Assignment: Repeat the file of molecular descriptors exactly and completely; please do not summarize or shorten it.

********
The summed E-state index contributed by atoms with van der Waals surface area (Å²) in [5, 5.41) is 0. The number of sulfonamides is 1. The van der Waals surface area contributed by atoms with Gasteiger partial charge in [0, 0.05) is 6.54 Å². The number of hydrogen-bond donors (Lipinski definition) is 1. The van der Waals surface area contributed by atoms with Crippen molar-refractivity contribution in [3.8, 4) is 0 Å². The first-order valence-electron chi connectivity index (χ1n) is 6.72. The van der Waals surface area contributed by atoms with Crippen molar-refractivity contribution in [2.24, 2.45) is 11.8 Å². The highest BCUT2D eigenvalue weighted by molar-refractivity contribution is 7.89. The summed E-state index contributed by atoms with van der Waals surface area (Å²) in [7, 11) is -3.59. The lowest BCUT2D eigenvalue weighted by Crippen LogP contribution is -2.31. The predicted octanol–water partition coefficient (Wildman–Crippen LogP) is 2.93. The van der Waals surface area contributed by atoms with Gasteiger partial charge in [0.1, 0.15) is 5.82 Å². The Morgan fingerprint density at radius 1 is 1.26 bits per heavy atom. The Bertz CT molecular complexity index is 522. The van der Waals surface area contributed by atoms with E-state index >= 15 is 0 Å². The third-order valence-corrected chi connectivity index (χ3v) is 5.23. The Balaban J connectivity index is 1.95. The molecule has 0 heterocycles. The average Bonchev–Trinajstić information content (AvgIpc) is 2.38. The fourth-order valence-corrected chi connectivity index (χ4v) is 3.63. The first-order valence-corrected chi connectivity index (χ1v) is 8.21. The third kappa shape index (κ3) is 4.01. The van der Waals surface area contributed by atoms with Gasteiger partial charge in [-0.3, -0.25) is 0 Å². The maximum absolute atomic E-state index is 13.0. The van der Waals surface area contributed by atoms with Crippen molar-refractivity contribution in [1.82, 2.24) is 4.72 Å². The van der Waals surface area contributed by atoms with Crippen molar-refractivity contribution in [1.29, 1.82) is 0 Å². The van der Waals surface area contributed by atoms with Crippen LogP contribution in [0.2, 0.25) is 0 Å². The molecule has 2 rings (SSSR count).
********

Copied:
The summed E-state index contributed by atoms with van der Waals surface area (Å²) in [5, 5.41) is 0. The number of sulfonamides is 1. The van der Waals surface area contributed by atoms with Gasteiger partial charge in [0, 0.05) is 6.54 Å². The number of hydrogen-bond donors (Lipinski definition) is 1. The van der Waals surface area contributed by atoms with Crippen molar-refractivity contribution in [3.8, 4) is 0 Å². The first-order valence-electron chi connectivity index (χ1n) is 6.72. The van der Waals surface area contributed by atoms with Crippen molar-refractivity contribution in [2.24, 2.45) is 11.8 Å². The highest BCUT2D eigenvalue weighted by molar-refractivity contribution is 7.89. The summed E-state index contributed by atoms with van der Waals surface area (Å²) in [7, 11) is -3.59. The lowest BCUT2D eigenvalue weighted by Crippen LogP contribution is -2.31. The predicted octanol–water partition coefficient (Wildman–Crippen LogP) is 2.93. The van der Waals surface area contributed by atoms with Gasteiger partial charge in [0.1, 0.15) is 5.82 Å². The Morgan fingerprint density at radius 1 is 1.26 bits per heavy atom. The Bertz CT molecular complexity index is 522. The van der Waals surface area contributed by atoms with E-state index >= 15 is 0 Å². The third-order valence-corrected chi connectivity index (χ3v) is 5.23. The Balaban J connectivity index is 1.95. The molecule has 0 heterocycles. The average Bonchev–Trinajstić information content (AvgIpc) is 2.38. The fourth-order valence-corrected chi connectivity index (χ4v) is 3.63. The first-order valence-corrected chi connectivity index (χ1v) is 8.21. The third kappa shape index (κ3) is 4.01. The van der Waals surface area contributed by atoms with Gasteiger partial charge in [-0.3, -0.25) is 0 Å². The maximum absolute atomic E-state index is 13.0. The van der Waals surface area contributed by atoms with Crippen molar-refractivity contribution in [1.82, 2.24) is 4.72 Å². The van der Waals surface area contributed by atoms with Crippen molar-refractivity contribution in [1.29, 1.82) is 0 Å². The van der Waals surface area contributed by atoms with Crippen LogP contribution in [0.2, 0.25) is 0 Å². The molecule has 2 rings (SSSR count).